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Hopes Rise For Spring Reform Of “Feudal” Leasehold System, But Legal Concerns Remain

(Alamy)

6 min read

Parliamentarians and campaigners are hopeful the Leasehold and Freehold Reform Bill, which seeks to tackle “inequality” in the housing market, could be put into law early next year, after it faced little opposition in the House of Commons.

However, concerns have been raised over the rushed nature of the legislation, and the fact it could generate significant legal challenges and calls for compensation.

The Bill, which had its Second Reading on 11th December, received almost unanimous support across the House on the case for reform. One MP after another – from all sides of the political divide – spoke about the caseload of work they received from constituents concerning leasehold and “fleecehold” (private estates hit with excessive charges from property management companies).

A leaseholder is a tenant who has paid to live in a property for a select period of time, and often includes apparent homeowners. Government data suggests long-term leaseholds usually last between 99-125 years.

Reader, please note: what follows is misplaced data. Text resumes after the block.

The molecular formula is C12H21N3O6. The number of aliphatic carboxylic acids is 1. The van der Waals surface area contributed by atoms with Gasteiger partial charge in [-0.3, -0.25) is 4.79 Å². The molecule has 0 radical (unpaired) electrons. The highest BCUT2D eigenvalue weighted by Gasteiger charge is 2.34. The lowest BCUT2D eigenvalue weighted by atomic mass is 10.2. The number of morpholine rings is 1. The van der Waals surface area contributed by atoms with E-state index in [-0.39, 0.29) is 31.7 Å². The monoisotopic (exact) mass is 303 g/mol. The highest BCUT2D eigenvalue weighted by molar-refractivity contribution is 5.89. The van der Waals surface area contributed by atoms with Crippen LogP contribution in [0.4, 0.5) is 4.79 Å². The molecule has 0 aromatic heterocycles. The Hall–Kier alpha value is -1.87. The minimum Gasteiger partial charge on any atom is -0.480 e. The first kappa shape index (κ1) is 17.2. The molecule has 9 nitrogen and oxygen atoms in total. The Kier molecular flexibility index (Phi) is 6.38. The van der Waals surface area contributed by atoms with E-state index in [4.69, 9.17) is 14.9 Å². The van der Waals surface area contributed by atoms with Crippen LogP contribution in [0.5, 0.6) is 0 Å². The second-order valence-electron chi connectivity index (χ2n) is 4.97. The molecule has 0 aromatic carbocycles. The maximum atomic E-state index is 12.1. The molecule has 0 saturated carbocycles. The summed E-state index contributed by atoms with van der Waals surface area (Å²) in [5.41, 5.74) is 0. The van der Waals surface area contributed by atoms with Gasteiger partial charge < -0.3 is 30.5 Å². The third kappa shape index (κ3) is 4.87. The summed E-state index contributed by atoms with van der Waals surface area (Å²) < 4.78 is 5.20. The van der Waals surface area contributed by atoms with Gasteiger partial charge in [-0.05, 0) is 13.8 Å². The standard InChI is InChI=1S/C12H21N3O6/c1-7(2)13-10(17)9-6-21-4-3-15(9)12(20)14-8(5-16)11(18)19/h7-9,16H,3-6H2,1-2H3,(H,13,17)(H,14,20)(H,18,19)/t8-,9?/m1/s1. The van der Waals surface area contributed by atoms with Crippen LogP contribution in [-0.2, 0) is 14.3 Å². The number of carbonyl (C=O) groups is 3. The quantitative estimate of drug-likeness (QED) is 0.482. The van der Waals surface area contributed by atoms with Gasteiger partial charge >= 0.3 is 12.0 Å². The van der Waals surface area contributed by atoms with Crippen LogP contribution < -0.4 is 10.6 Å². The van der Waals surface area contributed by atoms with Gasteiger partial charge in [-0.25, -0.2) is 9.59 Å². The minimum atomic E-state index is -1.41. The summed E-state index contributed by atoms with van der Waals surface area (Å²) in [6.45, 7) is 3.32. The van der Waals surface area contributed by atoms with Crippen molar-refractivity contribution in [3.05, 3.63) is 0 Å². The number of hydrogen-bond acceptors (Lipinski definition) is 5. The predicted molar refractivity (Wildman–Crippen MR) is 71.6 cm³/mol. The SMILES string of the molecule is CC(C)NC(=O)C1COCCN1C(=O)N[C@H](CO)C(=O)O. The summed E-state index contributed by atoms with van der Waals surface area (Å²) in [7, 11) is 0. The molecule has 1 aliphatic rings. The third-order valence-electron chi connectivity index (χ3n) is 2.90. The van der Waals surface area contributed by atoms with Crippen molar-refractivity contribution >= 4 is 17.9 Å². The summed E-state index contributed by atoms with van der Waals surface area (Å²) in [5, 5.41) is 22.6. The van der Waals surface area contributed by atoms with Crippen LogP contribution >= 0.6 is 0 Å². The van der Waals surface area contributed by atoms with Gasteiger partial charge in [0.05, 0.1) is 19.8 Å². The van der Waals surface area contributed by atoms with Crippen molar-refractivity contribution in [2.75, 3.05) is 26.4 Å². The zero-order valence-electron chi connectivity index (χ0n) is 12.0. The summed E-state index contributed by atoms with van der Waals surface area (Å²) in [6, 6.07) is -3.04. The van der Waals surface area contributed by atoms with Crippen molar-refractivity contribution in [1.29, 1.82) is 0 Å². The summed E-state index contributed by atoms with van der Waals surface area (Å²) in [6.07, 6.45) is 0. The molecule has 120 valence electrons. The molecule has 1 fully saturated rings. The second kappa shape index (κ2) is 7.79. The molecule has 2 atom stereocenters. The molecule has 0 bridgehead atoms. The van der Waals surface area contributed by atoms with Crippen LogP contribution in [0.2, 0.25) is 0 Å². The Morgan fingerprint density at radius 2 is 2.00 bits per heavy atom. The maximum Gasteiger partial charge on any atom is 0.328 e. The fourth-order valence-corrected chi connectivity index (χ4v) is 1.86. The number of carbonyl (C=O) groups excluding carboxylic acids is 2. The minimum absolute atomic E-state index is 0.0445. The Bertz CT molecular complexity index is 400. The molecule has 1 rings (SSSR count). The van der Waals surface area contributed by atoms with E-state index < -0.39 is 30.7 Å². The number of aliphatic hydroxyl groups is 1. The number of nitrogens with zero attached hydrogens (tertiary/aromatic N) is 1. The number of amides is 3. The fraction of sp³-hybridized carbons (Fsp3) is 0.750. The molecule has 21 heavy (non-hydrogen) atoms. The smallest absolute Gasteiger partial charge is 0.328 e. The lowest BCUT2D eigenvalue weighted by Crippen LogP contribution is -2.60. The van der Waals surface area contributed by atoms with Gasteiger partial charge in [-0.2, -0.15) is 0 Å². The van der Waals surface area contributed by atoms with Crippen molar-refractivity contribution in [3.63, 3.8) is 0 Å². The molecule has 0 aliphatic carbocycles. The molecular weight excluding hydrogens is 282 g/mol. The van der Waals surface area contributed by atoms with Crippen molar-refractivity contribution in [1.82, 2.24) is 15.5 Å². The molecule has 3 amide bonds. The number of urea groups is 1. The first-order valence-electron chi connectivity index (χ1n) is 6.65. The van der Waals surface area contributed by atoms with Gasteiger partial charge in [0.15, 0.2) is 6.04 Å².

Once the agreement ends, the property returns to the landlord, who owns the home and the plot of land. Government data suggests there are almost five million leasehold properties in England, which makes up 20 per cent of the current housing stock. 

Many critics have claimed leasehold is “feudal” and exploitative, and requires Government legislation to overhaul the system.

Reforms to leasehold have long been promised by prime ministers including Margaret Thatcher, John Major, Tony Blair, Theresa May and Boris Johnson but successive Governments have failed to deliver on their promises to alter the system.

Only a handful of Lords, including Conservative peer Lord Moylan, are sympathetic towards the current system. One peer, who is relatively supportive of the leasehold system, told PoliticsHome there was only “so much a backbencher with no support” can do.  

Another told PoliticsHome they believed an amendment is likely to be tabled to improve regulation for managing agents in the Bill. They, likewise, did not expect the Lords to butcher the Bill before sending it back to the House of Commons. 

An industry source told PoliticsHome they believed the bill could be on the statue books by May, despite much of the political oxygen being taken up by its emergency Rwanda legislation. However, it is understood this suggestion may be “too optimistic” with the Government aiming to put the Bill into law by the Summer.